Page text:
The crucifixion of Jesus passes the criterion of dissimilarity on the grounds that it appears that, although there was a wide range of beliefs about what the Messiah was going to be like, no Jews at the time believed that the Messiah was going to suffer and die.[9][10]: 10:38  The apostle Paul stated in 1 Corinthians 1:23 that the crucifixion of Christ (=Messiah) was 'a stumbling block to Jews', who apparently did not believe that the Messiah was going to be crucified, concluded that Jesus couldn't have been the Messiah and thus refused to convert to Christianity.[9][10]: 13:22  On the other hand, it follows that even Jesus himself may not have known or believed that he would be crucified, Ehrman (1999) claimed, so that the Synoptic traditions of Jesus predicting his own death by crucifixion in Jerusalem do not pass the criterion of dissimilarity.[11] He emphasised that this does not mean Jesus definitely didn't predict his death, just that the authenticity of this saying cannot be established through this criterion.[12] Likewise, Bellinzoni (2016) argued that the words "take up their cross" in Mark 8:34 failed the criterion of dissimilarity, because they reflect the early church's beliefs about the meaning of the crucifixion, and may thus represent an interpolation (perhaps inserted into the tradition before the author of the Gospel of Mark wrote it down).[13]

Ehrman (1999) attributed the traditions of the young Jesus raising children from the dead or magically solving issues in the carpenter workshop of Joseph as recorded in the Infancy Gospel of Thomas to 'later Christian imagination.'[14]

Limitations[edit]

The criterion has received criticism for leading to reconstructions of the historical Jesus as being in implausible discontinuity with the early Jewish traditions that preceded him and the early Christian traditions that followed from him. One objection by Morna Hooker (1971) is that the criterion requires full knowledge of 1st-century Jewish and Christian beliefs, which scholars do not have, and therefore it is difficult to compare them with the traditions of Jesus for this criterion to work.[1] Oegema (2012) pointed out that increasing knowledge poses a new issue:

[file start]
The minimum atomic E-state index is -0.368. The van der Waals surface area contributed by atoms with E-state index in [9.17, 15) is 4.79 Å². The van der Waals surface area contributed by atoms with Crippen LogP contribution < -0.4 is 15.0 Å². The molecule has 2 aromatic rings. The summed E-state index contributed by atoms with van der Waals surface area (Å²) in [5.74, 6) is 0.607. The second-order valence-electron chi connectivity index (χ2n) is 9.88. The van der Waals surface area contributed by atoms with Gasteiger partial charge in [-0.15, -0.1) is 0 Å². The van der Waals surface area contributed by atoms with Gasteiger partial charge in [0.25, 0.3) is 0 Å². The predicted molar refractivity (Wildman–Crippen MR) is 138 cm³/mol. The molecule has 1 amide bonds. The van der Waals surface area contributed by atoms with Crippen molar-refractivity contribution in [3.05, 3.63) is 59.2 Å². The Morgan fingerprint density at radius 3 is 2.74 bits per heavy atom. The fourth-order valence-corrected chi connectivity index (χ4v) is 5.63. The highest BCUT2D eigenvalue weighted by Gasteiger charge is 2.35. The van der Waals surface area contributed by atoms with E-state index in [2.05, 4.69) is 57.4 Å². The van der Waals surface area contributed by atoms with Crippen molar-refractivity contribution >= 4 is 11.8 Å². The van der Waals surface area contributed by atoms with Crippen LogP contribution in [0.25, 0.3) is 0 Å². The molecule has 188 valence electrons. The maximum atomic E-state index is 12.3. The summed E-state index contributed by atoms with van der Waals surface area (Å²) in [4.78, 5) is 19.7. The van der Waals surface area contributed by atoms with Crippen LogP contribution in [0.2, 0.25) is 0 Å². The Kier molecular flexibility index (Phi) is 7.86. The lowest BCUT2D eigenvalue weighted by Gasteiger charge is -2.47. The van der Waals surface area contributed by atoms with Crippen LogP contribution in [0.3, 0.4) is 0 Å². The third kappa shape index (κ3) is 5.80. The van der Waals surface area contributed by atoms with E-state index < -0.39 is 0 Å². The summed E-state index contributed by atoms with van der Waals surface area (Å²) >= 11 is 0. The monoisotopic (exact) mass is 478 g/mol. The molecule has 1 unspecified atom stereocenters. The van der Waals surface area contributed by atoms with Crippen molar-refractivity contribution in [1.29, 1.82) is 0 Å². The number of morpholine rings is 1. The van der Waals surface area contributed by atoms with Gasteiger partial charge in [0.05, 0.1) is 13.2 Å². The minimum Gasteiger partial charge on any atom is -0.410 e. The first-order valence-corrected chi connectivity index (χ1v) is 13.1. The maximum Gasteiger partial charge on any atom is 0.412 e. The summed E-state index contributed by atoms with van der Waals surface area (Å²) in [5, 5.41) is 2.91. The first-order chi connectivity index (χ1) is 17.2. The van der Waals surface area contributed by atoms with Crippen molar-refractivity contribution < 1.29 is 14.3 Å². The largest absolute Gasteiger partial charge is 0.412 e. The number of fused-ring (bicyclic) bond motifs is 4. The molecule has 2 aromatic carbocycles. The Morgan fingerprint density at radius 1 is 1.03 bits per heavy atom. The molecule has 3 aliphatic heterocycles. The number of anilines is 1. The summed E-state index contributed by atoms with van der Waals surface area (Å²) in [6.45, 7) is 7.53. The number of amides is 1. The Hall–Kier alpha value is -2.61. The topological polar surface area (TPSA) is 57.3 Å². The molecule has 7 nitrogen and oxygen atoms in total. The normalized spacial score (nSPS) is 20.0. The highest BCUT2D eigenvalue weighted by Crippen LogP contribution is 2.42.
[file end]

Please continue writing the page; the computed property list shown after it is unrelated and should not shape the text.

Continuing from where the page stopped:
The problem of the Criterion of Double Dissimilarity is that the more we know about early Jewish traditions and the more we know about early Christian post-Easter traditions, the less space there is for a reconstruction of the authentic sayings of Jesus, as by definition they have to differ from early Jewish and early Christian traditions. Therefore, in the end, no trace of a historical Jesus remains.[15]

Meier (1991) concluded that the original definition of the criterion (by Käsemann) of a wholly non-Jewish and wholly non-Christian Jesus was too stringent and needed to be relaxed:

To paint a portrait of Jesus completely divorced from or opposed to 1st-century Judaism and Christianity is simply to place him outside of history. (...) Hence, while the criterion of discontinuity is useful, we must guard against the presupposition that it will automatically give us what was central to or at least fairly representative of Jesus' teaching. By focusing narrowly upon what may have been Jesus' "idiosyncrasies," it is always in danger of highlighting what was striking but possibly peripheral in his message.

Therefore, it needed to be balanced by other criteria of authenticity.[1] Ehrman (1999) emphasised the possibility of continuity between teachings of Jesus and early Christian beliefs:

Just because a saying or deed of Jesus happens to conform to what Christians were saying about him does not mean that it cannot be accurate. Obviously, the earliest disciples followed Jesus precisely because they appreciated the things that he said and did. (...) the criterion may do no more than cast a shadow of doubt on certain traditions.

It is therefore "best used not in the negative way of establishing what Jesus did not say or do, but in the positive way of showing what he likely did."[14]

See also[edit]

References[edit]

  1. ^ a b c d e f g h i Meier, John P. (2005). "Criteria: How do we decide what comes from Jesus?". In Dunn, James D. G.; McKnight, Scot (eds.). The Historical Jesus in Recent Research. Winona Lake, Indiana: Eisenbrauns. p. 129–132. ISBN 1575061007. Retrieved 15 January 2022.
  2. ^ a b The Historical Jesus and the Final Judgment Sayings in Q (Wissenschaftliche Untersuchungen Zum Neuen Testament) by Brian Han Gregg (30 June 2006) ISBN 3161487508 page 29
  3. ^ Who Is Jesus? by Thomas P. Rausch (1 July 2003) ISBN 0814650783 page 36
  4. ^ a b Stanley E. Porter, Reading the Gospels Today (2004), p. 50–51.
  5. ^ Ernst Käsemann: "Das Problem des historischen Jesus." Zeitschrift für Theologie und Kirche Vol. 51, No. 2 (1954), p. 125–153.
  6. ^ a b c d e f Theissen, Gerd; Winter, Dagmar (2002). The Quest for the Plausible Jesus: The Question of Criteria. London: Westminster John Knox Press. p. 122, 239–240. ISBN 9780664225377. Retrieved 17 January 2022.
  7. ^ Quoted in Tim Widowfield, "Defending the criterion of dissimilarity" (Vridar blog post), 23 April 2014. Retrieved 5 October 2017.
  8. ^ a b Ehrman 1999, p. 91.
  9. ^ a b c d e f g Ehrman 1999, p. 93.
  10. ^ a b c d e f Bart D. Ehrman (2000). "10: More Historical Criteria". Historical Jesus. The Great Courses. Retrieved 15 January 2022.
  11. ^ Ehrman 1999, p. 93–94.
  12. ^ Ehrman 1999, p. 94.
  13. ^ Bellinzoni, Arthur J. (2016). The New Testament: An Introduction to Biblical Scholarship. Eugene, Oregon: Wipf and Stock Publishers. p. 186. ISBN 9781498235129. Retrieved 15 January 2022.
  14. ^ a b Ehrman 1999, p. 92.
  15. ^ Oegema, Gerbern S. Apocalyptic Interpretation of the Bible. 2012. pg. 79.

Literature[edit]